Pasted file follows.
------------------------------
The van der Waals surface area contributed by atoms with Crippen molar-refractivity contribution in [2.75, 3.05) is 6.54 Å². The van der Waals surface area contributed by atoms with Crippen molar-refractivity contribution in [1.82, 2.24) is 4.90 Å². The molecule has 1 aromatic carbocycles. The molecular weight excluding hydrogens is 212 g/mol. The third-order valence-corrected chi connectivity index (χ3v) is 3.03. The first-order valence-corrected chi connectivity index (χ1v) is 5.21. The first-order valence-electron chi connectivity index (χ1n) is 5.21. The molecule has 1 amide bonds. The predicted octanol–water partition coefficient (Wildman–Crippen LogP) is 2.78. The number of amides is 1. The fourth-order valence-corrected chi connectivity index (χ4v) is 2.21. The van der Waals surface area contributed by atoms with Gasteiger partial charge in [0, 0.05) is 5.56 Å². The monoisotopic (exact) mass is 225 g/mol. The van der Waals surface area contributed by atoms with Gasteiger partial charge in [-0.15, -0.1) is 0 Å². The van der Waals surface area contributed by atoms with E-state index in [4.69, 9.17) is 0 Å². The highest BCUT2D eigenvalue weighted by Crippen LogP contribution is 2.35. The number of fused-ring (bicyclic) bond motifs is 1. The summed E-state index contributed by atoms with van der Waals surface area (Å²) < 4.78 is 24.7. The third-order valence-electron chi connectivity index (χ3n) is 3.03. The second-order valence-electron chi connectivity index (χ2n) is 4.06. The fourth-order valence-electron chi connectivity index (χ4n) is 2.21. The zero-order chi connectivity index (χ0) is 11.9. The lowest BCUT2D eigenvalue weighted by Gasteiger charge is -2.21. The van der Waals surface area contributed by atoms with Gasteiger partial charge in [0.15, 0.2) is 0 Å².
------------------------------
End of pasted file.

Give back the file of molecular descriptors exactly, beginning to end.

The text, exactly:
The van der Waals surface area contributed by atoms with Crippen molar-refractivity contribution in [2.75, 3.05) is 6.54 Å². The van der Waals surface area contributed by atoms with Crippen molar-refractivity contribution in [1.82, 2.24) is 4.90 Å². The molecule has 1 aromatic carbocycles. The molecular weight excluding hydrogens is 212 g/mol. The third-order valence-corrected chi connectivity index (χ3v) is 3.03. The first-order valence-corrected chi connectivity index (χ1v) is 5.21. The first-order valence-electron chi connectivity index (χ1n) is 5.21. The molecule has 1 amide bonds. The predicted octanol–water partition coefficient (Wildman–Crippen LogP) is 2.78. The number of amides is 1. The fourth-order valence-corrected chi connectivity index (χ4v) is 2.21. The van der Waals surface area contributed by atoms with Gasteiger partial charge in [0, 0.05) is 5.56 Å². The monoisotopic (exact) mass is 225 g/mol. The van der Waals surface area contributed by atoms with Gasteiger partial charge in [-0.15, -0.1) is 0 Å². The van der Waals surface area contributed by atoms with E-state index in [4.69, 9.17) is 0 Å². The highest BCUT2D eigenvalue weighted by Crippen LogP contribution is 2.35. The number of fused-ring (bicyclic) bond motifs is 1. The summed E-state index contributed by atoms with van der Waals surface area (Å²) < 4.78 is 24.7. The third-order valence-electron chi connectivity index (χ3n) is 3.03. The second-order valence-electron chi connectivity index (χ2n) is 4.06. The fourth-order valence-electron chi connectivity index (χ4n) is 2.21. The zero-order chi connectivity index (χ0) is 11.9. The lowest BCUT2D eigenvalue weighted by Gasteiger charge is -2.21. The van der Waals surface area contributed by atoms with Gasteiger partial charge in [0.15, 0.2) is 0 Å².